I like and use the DHE. (also called the Berg Emerger as created by Peter Brigg), and since Marc Petitjean’s visits to South Africa in recent years, I have been encouraged to play around with CDC a lot more than I used to. In addition to that, I listened intently the other day when Hans Van Klinken described to us how his Klinkhammer actually floats using the wing, not the hackle, which aids in its low float. A low float is what a DHE does, and it does it with deer hair. CDC would help it to stay there and not sink, right? And that bum that hangs in the water….why not weigh it down with a disused shuck, using the stillborn/stuck-shuck concept.
Petitjean numbers his flies. Everyone else names them. (normally after themselves….even I have done that) There just isn’t enough space for new names. So here is a nameless thing :
an oversize wing in both CDC and deer hair, so that it will float and so that you can see it.
A scraggly, sparkly, semi submerged thorax with a bit more CDC in there to help it stay up.
A butt that sinks, and represents a midge that just couldn’t wriggle out of its skin.
Here is the tie:
You will need this stuff:
Start with that hook, which needs to be this sort of shape, and note that it has to be barbless…you will see why later:
Now choose some Klipspringer or similar white deer hair, stack it in a 9mm cartridge (see how that stacker alongside is just too big?) , and tie it in facing forward over the eye of the hook.
Now get yourself some white CDC, and tie it in behind the deer hair wing. I do it like this:
Note that I prefer to use some common foam in place of Marc Petitjeans little table thing. Sorry Marc…I just like the foam better, but hey, the clear clip is the best!
Then I push it down with a needle until I can grab the bunch in my fingers and release it from the clip. I am afraid I don’t own that fancy tool that does this, but a needle works:
OK…now tie it in:
Now strip a peacock herl, and then tie it in here:
Note that I wound the silk right down to the very end of that exposed hook, but only tied in the peacock herl about a third of the way up. Now wind the herl forward and tie off, so that you have the top two thirds or so of the body wound with a herl, and the lower third as bare silk, like this:
Now, whip finish and take the fly out of the J Vice. Now get yourself some hollow tube ….I use larva lace……something just off totally transparent:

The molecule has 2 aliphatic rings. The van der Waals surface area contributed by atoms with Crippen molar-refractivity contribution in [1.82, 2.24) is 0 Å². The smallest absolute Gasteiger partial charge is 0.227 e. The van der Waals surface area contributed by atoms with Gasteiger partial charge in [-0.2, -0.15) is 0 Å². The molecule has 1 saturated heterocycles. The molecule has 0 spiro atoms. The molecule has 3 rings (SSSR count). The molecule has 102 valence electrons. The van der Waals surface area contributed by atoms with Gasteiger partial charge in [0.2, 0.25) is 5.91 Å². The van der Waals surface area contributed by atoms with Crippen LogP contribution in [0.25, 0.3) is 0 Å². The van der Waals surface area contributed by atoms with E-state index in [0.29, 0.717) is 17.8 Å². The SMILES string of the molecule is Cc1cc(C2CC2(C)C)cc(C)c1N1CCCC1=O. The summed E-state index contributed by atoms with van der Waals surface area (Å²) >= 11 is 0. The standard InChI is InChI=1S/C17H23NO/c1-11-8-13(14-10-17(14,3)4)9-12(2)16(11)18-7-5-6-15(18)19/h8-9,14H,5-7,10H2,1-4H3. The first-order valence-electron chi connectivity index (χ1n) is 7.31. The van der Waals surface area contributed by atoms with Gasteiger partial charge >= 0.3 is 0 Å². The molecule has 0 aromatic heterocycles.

And with a blade, split about half of the piece you have cut, like this:
Remember I said the hook has to be barbless? Here’s why:
Slide the tubing over the point, in-tact end first (split piece trailing):
Before pressing the tube all the way, stop at about the point indicated above, and wet the exposed silk with superglue or UV glue. If you are going to be fishing this pattern with Hans Van Klinken, and assuming you are honest, I recommend you use the UV glue. This is because when you catch a fish, Hans disallows it in the scoring when caught on the superglue version , based on the fact that to glue flies with superglue, just isn’t cricket (or fly tying).
Anyway, once you have wet that slender portion of silk (no more…use tiny quantities….), slide the tube up to where the wraps of stripped herl start:
Now place the hook back in the vice and put a thin layer of UV glue on the stripped herl body to strengthen it and give it translucence:
Then start the silk again between the wing and the body, and form a dubbing loop ready for spinning, and once done, get out your CDC tools and put some low quality, sparse, scraggly CDC into the slot. In this case I am using black. Then put the clip on it, but in the case of a small fly, like this one (#16), pull the clip back so as to just grab the ends of the fibres , as a means of getting slighty shorter fibres trapped in the clip:
Now, get your dubbing. I never use dubbing straight from a packet. Its against my laws. I have to mix. Here I mix various spikey black dubbings, with some very sparkly ice-dub or similar.
Now, pull a very sparse skein of dubbing, like you would do if you were going to place some dubbing in a dubbing loop, but even more sparse than if you were going to do that, and place it atop the protruding ends of CDC in the clip like this:
Now get it into your dubbing loop , and spin:
Now wind that brush behind, and later, in front of the wing, and then tie off at the eye:
Then form a head, and whip finish etc. Now swing your J Vice upside down, and carefully trim everything below the shank, like this:
Notice how I have taken particular care to cut away any dubbing and CDC that pointed rear of the thorax.
This is so that the fly will sit right down in the water, with its front high and its backside low.
Here is the finished product:
If you like it, you are welcome to name it. One day maybe I will attend a fly tying workshop, and you can tell me its new name and show me how to tie it.
All about the Umgeni River stream restoration #BRU
Trout on the doorstep
A resource for those wanting to flyfish the Upper Umgeni River in KZN. Right click on this link to access a comprehensive pdf document packed with information useful to fly fishermen: trout-on-the-doorstep-rev-3-20171.pdf
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Truttablog is a "Trout centric" journal, in which I seek to highlight South Africa as a fly-fishing destination. In particular I write about my home waters of the Kwa-Zulu Natal province, which seem to receive little press. Recent moves by authorities in South Africa, are threatening to close down Trout hatcheries, ban the practice of catch and release, and in other ways see the demise of a species, entirely without good reason.
I hope that in some small way, my writing will amplify the pleasure and importance of fly-fishing for Trout in South Africa, and in so doing will act as a counter weight to this turning wheel.